Psyllid numbers drop, but threat remains


Issue Date: June 6, 2018
By Cecilia Parsons
David Kendall, an insect trapper for Tulare County, removes a yellow sticky trap from a residential citrus tree in Tulare. The trap will be checked for presence of Asian citrus psyllid, an insect that can carry a fatal plant disease. So far this year, the number of psyllids trapped in the San Joaquin Valley has been lower.
Photo/Cecilia Parsons
Commercial citrus groves in California have remained free of the fatal plant disease huanglongbing, although HLB has been found in nearly 600 residential trees in Southern California.

The number of citrus trees found infected with the fatal plant disease huanglongbing continues to rise in Southern California—but in the state's prime citrus-production area, fewer potentially disease-spreading insects are being trapped.

Pest experts offer a number of possible reasons fewer Asian citrus psyllids have been identified in the sticky yellow traps set throughout the San Joaquin Valley to monitor populations.

Nick Condos of the California Department of Food and Agriculture said strict rules now in place for moving bulk citrus might be playing a part in the lower numbers. Jim Gorden, chairman of the California Citrus Pest and Disease Prevention Committee, said time of the year could also be a factor.

Condos, Gorden and Beth Grafton-Cardwell, director of the University of California Lindcove Research Station, all stressed that despite the current low numbers, the psyllid still poses a serious threat to California citrus production.

A highly mobile insect, the Asian citrus psyllid can carry huanglongbing, or HLB, a slow-moving, bacterial disease that reduces citrus fruit production and eventually kills the tree.

The only current defense against HLB is to control the psyllid, citrus organization leaders assert, noting that the organizations and UC researchers continue work on biological control and early detection of the disease.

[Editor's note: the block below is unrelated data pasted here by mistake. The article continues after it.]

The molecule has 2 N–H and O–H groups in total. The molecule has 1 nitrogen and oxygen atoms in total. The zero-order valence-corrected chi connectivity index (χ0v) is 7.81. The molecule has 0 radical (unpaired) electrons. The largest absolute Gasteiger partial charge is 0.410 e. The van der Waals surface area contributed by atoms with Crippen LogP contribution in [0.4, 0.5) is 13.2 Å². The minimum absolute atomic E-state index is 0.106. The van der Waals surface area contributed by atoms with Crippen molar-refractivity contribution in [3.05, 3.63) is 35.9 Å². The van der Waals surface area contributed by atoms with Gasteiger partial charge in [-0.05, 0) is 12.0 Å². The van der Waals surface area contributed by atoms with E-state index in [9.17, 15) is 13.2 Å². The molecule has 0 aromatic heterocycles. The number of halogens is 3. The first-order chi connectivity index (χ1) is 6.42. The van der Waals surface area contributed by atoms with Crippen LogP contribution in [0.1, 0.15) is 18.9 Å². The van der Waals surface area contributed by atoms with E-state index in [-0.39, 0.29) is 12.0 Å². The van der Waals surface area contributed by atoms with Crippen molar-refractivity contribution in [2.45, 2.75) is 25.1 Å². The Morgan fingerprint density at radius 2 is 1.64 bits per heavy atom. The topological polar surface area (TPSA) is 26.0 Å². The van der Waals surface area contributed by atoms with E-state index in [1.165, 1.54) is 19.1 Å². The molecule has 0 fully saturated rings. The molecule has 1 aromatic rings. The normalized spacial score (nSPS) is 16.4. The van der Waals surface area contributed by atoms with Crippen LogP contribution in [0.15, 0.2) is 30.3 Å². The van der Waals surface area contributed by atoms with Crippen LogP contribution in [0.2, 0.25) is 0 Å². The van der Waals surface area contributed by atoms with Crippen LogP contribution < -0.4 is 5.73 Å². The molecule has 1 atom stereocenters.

HLB has caused widespread losses of citrus acreage in Florida, but has not been found in commercial citrus production in California. It was first detected in Los Angeles County in 2012. Asian citrus psyllids were found in California in 2008 and have infested seven southern counties.

Thousands of the yellow sticky traps have been placed in citrus trees to detect the psyllid. Victoria Hornbaker, who manages the Citrus Pest and Disease Prevention Program at CDFA, said no psyllids trapped outside Southern California counties have tested positive for the HLB bacterium.

Condos said a total of 592 residential citrus trees in Southern California have tested positive for HLB. With high psyllid numbers in many parts of Orange, Los Angeles, Riverside and San Bernardino counties, he said officials expect more infected trees to be found.

In Orange County, the current hot spots for HLB-infected trees are the Anaheim and Garden Grove areas, Condos said. On May 24, CDFA expanded the Orange County quarantine boundary to restrict movement of citrus fruit or plant material from additional sites.

A couple of different strains of HLB have also been identified in infected trees. Genetic analysis of the bacteria showed HLB strains found in residential citrus growing in Hacienda Heights differed from infected trees growing in the San Gabriel area. The difference could be a genetic mutation or a separate introduction of infected plant material, Condos said.